For instance, the sample shots in the slider attached above appear equally sharp and are replete with details around the subject’s face and hair. Now, Xiaomi’s snap appears slightly overprocessed, however, not to the degree where it would warrant docking points from the phone. Moreover, I liked the colours from the 12 Pro’s selfie snapper a tad better. In fact, my shirt appears duller in the Galaxy S22 Ultra’s snap. Other than that, however, the photos are neck and neck so if you spend a lot of time staring into your phone’s front-facing camera, you can’t go wrong with either of the two phones.
The lowlight snaps from the two phones are at a level pegging too. With the night mode utility enabled, both the phones manage to bring out the details from the shadows rather admirably. Furthermore, the handsets keep instances of lens flaring in check too, and the snaps don’t exhibit any exposure-metering issues either.
Now, I will admit, the Xiaomi 12 Pro’s photos offer slightly sharper textures at a closer crop, however, the difference will be lost on most users.
No surprises here, the Samsung Galaxy S22 Ultra continues to be the zoom king and the handset’s telephoto sensors offer greater versatility and yield substantially sharper images. Do note that this isn’t an apples to apples comparison, primarily because the smartphones in question offer drastically different optical zoom capabilities. That said, the 2x telephoto shot from the Xiaomi 12 Pro pales in comparison to the Galaxy S22 Ultra’s 3x snap.
For one, the S22 Ultra allows users to edge closer to the subject. Furthermore, the smartphone’s photo is not only sharper, but it has lesser noise too.
Making matters worse, you’ll find more and more faults with the Xiaomi 12 Pro’s photos as you move up the zoom ladder. The images snapped with the phones at 5x zoom, for instance, look more appealing through the S22 Ultra’s lenses too. I also noticed that, unlike Samsung’s offering, the Xiaomi 12 Pro’s zoomed images swayed in favour of warmer tones and the foliage appeared yellowish in the shots.
At 10x or beyond, the Xiaomi 12 Pro’s camera array had all but given up, with the snaps appearing rather hazy and offering lacklustre details. Rest assured, the Samsung Galaxy S22 Ultra is not to be trifled with in the zoom department.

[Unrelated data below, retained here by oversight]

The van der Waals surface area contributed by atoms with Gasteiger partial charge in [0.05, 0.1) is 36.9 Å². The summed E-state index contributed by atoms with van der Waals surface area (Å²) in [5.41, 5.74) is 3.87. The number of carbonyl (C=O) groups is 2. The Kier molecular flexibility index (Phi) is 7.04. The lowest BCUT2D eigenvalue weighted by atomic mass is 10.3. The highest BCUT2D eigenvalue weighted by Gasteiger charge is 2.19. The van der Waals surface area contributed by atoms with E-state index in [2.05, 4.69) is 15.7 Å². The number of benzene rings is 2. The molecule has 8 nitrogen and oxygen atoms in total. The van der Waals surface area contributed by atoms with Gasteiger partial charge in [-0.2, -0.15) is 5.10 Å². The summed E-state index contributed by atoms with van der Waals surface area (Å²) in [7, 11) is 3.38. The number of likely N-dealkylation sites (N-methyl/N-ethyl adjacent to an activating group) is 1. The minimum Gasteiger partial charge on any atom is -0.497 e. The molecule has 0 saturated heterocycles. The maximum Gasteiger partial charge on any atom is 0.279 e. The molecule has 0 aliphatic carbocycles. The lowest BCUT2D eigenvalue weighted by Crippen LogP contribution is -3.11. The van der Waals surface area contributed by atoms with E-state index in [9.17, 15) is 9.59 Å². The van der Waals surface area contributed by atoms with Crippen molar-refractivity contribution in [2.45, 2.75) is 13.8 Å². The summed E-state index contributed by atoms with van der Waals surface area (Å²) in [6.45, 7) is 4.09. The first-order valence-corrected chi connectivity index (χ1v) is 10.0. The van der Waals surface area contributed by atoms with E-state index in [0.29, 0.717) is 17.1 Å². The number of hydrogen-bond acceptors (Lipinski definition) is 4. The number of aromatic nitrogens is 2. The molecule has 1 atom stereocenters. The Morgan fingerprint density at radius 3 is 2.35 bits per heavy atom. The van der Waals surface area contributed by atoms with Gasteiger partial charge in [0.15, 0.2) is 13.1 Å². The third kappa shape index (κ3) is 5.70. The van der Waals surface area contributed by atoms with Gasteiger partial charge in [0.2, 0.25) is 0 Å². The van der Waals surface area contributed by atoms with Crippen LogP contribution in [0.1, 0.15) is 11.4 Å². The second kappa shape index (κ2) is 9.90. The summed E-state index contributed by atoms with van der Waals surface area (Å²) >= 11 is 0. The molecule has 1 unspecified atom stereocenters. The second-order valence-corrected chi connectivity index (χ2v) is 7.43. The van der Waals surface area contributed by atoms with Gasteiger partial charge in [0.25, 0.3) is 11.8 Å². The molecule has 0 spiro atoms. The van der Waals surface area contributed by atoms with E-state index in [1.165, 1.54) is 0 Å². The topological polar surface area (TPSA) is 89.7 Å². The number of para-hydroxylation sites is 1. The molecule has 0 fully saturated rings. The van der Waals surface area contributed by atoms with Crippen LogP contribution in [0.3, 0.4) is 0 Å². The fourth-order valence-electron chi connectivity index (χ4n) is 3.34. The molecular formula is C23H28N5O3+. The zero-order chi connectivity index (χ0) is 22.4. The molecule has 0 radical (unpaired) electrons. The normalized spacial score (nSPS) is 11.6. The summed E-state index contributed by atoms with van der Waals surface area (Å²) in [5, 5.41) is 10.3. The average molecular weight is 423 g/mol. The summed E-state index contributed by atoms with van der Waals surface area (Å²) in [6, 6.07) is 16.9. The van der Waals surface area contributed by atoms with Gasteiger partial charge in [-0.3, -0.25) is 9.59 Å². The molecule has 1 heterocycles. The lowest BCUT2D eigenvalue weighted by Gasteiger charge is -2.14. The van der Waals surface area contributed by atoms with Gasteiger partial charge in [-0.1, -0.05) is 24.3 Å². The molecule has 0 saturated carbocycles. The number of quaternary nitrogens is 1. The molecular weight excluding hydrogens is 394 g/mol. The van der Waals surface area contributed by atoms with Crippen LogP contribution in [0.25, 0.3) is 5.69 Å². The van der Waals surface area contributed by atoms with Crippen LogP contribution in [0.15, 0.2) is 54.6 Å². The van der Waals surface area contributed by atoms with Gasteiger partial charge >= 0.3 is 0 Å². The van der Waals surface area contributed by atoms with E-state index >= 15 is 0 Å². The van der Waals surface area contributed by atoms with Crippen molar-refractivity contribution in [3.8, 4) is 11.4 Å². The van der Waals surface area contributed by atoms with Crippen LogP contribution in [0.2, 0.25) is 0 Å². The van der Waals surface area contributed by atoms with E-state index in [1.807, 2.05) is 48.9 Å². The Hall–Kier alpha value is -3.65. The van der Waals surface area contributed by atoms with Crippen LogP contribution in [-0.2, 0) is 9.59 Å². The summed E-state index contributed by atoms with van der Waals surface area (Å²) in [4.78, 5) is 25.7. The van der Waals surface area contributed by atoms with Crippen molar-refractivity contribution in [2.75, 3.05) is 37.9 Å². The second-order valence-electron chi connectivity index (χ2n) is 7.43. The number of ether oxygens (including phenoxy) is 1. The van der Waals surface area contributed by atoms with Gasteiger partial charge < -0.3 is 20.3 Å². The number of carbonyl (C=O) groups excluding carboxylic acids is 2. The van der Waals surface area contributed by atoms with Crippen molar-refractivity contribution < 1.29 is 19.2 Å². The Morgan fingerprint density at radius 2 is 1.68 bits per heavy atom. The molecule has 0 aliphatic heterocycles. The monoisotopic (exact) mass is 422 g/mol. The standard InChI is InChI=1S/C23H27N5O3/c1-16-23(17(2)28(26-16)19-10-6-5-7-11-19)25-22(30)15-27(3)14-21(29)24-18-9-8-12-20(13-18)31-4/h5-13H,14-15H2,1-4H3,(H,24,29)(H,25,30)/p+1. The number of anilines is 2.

I’ll be the first to admit that I’m not the biggest fan of the Samsung JN1 ultrawide angle sensor. In fact, the unit has netted dissatisfying results across a slurry of handsets. Much to my dismay, the Xiaomi 12 Pro is no exception to the rule and images snapped with the ultrawide sensor at 50MP resolution exhibit muted colours.
Furthermore, in extremely well-lit environments, I’ve noticed that the sensor struggles with exposing the frame properly too. And, despite packing in a ton of pixels, the images aren’t inherently sharper than what you’d achieve with the 12MP ultrawide sensor on the Samsung Galaxy S22 Ultra.
Xiaomi 12 Pro (left), Samsung Galaxy S22 Ultra (right)
As an example, if you look at the slider attached above then here, the Xiaomi 12 Pro’s snap has drained the colours from the sky. The buildings in my apartment complex appear whitened too and at a 100 percent crop, the sensor offers lesser corner sharpness than the Galaxy S22 Ultra’s snap. Case in point, the blue car positioned towards the right-hand side of the frame, which appears more structured in the Galaxy S22 Ultra’s photo.
Buyers with a penchant for videography will find plenty to like about the two phones as well. For one, both the handsets can shoot videos in up to 8K resolution, which is great. Furthermore, the phones can record buttery-smooth clips at 1080p60fps too. I should add that the Xiaomi 12 Pro’s colour science isn’t quite as good as what you’d get with the Galaxy S22 Ultra.
For instance, in the sample footage attached above, you’ll notice that the trees appear greener, and the sensor struggles to expose certain elements properly. The cat’s fur, for instance, appears muted in the final few seconds of the clip. Correspondingly, I’d suggest you opt for the Galaxy S22 Ultra if you’re serious about videography.
The Xiaomi 12 Pro came out swinging in the comparison and the device did steal the thunder from Samsung’s offering in a couple of scenarios. For instance, the handset’s primary sensor snaps images with greater details in both, daylight and lowlight situations. Correspondingly, if you rarely use a phone’s auxiliary sensors and want to save a couple of thousand bucks, the Xiaomi 12 Pro will not disappoint you.